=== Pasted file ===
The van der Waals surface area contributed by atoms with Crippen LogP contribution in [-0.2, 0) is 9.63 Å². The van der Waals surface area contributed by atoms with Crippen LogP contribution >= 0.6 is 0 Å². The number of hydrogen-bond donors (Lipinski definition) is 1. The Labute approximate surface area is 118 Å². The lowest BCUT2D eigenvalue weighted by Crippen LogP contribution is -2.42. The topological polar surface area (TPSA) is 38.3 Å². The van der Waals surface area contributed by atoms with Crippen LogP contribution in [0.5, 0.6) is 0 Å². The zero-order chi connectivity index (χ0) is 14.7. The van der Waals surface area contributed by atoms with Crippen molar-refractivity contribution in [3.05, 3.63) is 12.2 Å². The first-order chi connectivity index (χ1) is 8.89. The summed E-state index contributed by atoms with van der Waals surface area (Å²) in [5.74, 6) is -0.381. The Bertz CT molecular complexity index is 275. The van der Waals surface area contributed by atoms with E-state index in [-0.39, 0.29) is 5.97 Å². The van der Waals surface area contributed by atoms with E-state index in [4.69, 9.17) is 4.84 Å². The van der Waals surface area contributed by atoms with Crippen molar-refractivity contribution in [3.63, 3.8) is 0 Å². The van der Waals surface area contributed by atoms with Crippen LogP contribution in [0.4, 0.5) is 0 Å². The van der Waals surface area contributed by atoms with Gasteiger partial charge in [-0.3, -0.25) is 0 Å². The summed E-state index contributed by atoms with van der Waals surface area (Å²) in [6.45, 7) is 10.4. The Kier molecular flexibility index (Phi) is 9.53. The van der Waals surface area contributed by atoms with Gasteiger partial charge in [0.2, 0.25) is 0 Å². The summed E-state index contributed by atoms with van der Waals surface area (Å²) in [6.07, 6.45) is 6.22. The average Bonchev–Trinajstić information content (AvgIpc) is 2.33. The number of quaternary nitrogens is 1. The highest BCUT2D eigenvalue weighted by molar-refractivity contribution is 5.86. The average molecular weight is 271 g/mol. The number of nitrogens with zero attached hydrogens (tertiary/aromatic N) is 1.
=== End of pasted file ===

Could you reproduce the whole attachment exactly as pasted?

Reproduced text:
The van der Waals surface area contributed by atoms with Crippen LogP contribution in [-0.2, 0) is 9.63 Å². The van der Waals surface area contributed by atoms with Crippen LogP contribution >= 0.6 is 0 Å². The number of hydrogen-bond donors (Lipinski definition) is 1. The Labute approximate surface area is 118 Å². The lowest BCUT2D eigenvalue weighted by Crippen LogP contribution is -2.42. The topological polar surface area (TPSA) is 38.3 Å². The van der Waals surface area contributed by atoms with Crippen LogP contribution in [0.5, 0.6) is 0 Å². The zero-order chi connectivity index (χ0) is 14.7. The van der Waals surface area contributed by atoms with Crippen molar-refractivity contribution in [3.05, 3.63) is 12.2 Å². The first-order chi connectivity index (χ1) is 8.89. The summed E-state index contributed by atoms with van der Waals surface area (Å²) in [5.74, 6) is -0.381. The Bertz CT molecular complexity index is 275. The van der Waals surface area contributed by atoms with E-state index in [-0.39, 0.29) is 5.97 Å². The van der Waals surface area contributed by atoms with E-state index in [4.69, 9.17) is 4.84 Å². The van der Waals surface area contributed by atoms with Crippen molar-refractivity contribution in [3.63, 3.8) is 0 Å². The van der Waals surface area contributed by atoms with Crippen LogP contribution in [0.4, 0.5) is 0 Å². The van der Waals surface area contributed by atoms with Gasteiger partial charge in [-0.3, -0.25) is 0 Å². The summed E-state index contributed by atoms with van der Waals surface area (Å²) in [6.45, 7) is 10.4. The Kier molecular flexibility index (Phi) is 9.53. The van der Waals surface area contributed by atoms with Gasteiger partial charge in [0.2, 0.25) is 0 Å². The summed E-state index contributed by atoms with van der Waals surface area (Å²) in [6.07, 6.45) is 6.22. The average Bonchev–Trinajstić information content (AvgIpc) is 2.33. The number of quaternary nitrogens is 1. The highest BCUT2D eigenvalue weighted by molar-refractivity contribution is 5.86. The average molecular weight is 271 g/mol. The number of nitrogens with zero attached hydrogens (tertiary/aromatic N) is 1.